16. The solar tracker according to claim 14, wherein the operation of the first motor and the moderation of the second motor are conducted alternately so that the solar cell array is directed to the sun.
17. The solar tracker according to claim 14, wherein the step of tracking the sun comprises the steps of:
on receiving the first signal, activating the first motor to rotate the solar array towards the east;
on receiving the second signal, activating the first motor to rotate the solar cell array towards the west;
on receiving the third signal, activating the second motor to tilt the solar cell array towards the south; and
on receiving the fourth signal, activating the second motor to tilt the solar array towards the north.
18. The solar tracker according to claim 13, wherein the solar cell array is rotated to the east and tilted to the north at the start.
Description
BACKGROUND OF INVENTION

1. Field of Invention

The present invention relates to a photovoltaic module and, more particularly, to a solar tracker for a photovoltaic module.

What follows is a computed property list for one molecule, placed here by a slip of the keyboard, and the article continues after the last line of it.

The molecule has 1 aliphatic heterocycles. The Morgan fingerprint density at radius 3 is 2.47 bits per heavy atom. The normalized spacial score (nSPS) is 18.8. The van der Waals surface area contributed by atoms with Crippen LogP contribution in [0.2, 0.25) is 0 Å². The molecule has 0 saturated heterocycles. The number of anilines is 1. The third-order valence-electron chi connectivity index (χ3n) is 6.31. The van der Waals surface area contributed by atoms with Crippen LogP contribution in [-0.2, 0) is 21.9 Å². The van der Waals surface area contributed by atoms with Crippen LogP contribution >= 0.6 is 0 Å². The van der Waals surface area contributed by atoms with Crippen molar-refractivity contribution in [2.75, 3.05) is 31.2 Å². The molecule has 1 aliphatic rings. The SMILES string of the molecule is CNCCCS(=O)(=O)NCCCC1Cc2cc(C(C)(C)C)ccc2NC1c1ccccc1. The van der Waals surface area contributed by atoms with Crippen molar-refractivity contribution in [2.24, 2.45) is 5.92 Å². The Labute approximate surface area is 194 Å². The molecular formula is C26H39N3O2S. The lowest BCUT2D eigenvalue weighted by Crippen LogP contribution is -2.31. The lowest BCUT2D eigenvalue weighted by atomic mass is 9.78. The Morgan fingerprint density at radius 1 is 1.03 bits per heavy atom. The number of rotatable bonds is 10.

2. Related Prior Art

A photovoltaic module includes a solar cell array mounted on a frame and a solar tracker for directing the solar cell array to the sun. Thus, the photoelectric efficiency of the solar cell array can be maximized.

A typical solar tracker includes the follow properties. Firstly, it tracks the brightest object in the sky. Secondly, it includes detectors for detecting the position of the brightest object. Thirdly, its tolerance is 1 to 3 degrees. Fourthly, it includes an analog circuit.

Referring to FIG. 5, as devised by Ronald P. Corio et al., a conventional solar tracker includes a shell 31, a circuit board 32 located in the shell 31 and four photo detectors 33 provided on the shell 31. The shell 31 includes four walls. Each of the photo detectors 33 is located on a related one of the walls of the shell 31. The photo detectors 33 are located at 45 degrees upward. The photo detectors 33 are directed to the east, the west, the south and the north, respectively. Each of the photo detectors 33 detects the brightness of the sunlight and provides a signal corresponding to the brightness. The intensities of the signals from the photo detectors 33 are calculated to determine the position of the sun.

Problems have however been encountered in the use of the conventional solar tracker. Firstly, the tolerance is larger than 0.5 degrees. Among the photovoltaic modules, concentration photovoltaic modules are the most promising ones for high efficiencies. Among the concentration photovoltaic modules, those including III-V solar cells are the most popular ones. For a concentration photovoltaic module, the tolerance must be smaller than 0.1 degrees.

Secondly, the circuit board 32 consumes much energy because it carries an analog circuit.